Emily Stewart

Should Democrats be afraid of a Bernie nomination? You have James Carville out here sounding the alarms about him, some Democrats worrying about some of his supporters turning voters off or harassing people, like what happened with the Nevada culinary union. How does he expand his support?

Dan Pfeiffer

If the question comes down to can Bernie Sanders when the White House, the answer is yes. And I think that is true of every other candidate who is currently in the top five, plus Bloomberg. Every one of them can win. This is going to sound like a cop-out, but this is really more a product of whatever humility I’m trying to bring to this after getting 2016 wrong. The campaign is likely to be decided among 100,000 to 300,000 votes over four states. And so once you get to that, anyone can do it.

Sanders definitely has vulnerabilities. Trump is going to call every Democrat a socialist, but it’s easier to respond to that if you have not self-identified as that for decades. And Sanders is going to need a better answer for that than he has put forward to date.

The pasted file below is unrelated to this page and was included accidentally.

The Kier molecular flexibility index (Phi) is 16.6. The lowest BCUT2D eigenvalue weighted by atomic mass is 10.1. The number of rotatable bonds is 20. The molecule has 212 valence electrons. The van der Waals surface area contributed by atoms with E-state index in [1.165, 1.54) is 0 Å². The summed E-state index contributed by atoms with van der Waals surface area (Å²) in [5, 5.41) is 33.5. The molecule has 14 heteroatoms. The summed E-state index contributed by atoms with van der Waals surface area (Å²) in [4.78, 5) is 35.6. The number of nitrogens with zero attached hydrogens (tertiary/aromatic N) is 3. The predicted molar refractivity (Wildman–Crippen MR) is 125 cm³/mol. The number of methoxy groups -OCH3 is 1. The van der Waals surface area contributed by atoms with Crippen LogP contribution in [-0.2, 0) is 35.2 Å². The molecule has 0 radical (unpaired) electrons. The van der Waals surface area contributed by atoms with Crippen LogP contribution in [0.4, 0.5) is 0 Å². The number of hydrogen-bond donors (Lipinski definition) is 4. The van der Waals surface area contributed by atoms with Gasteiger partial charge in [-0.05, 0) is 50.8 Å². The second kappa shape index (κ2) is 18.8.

I think the Sanders supporters issue is both legitimate and blown out of proportion. If you go to a Bernie rally, it feels like it could be an Obama ’08 rally or a Warren ’20 rally. It’s just a bunch of voters of all ages. And so we’re obviously talking about a very specific, very vocal, very online part of Bernie’s support.

Bernie has been the candidate most vocally and most prominently in every speech saying that he will get behind the Democratic nominee if it’s not him. Now that’s obviously easier to say when you’re winning than when you’re losing. But I think Bernie Sanders himself and some of the top leadership of his campaign recognize that some Democrats that Bernie Sanders is going to need to win — both in the primary and the general — view he and his campaign as divisive, so they’re trying to address it.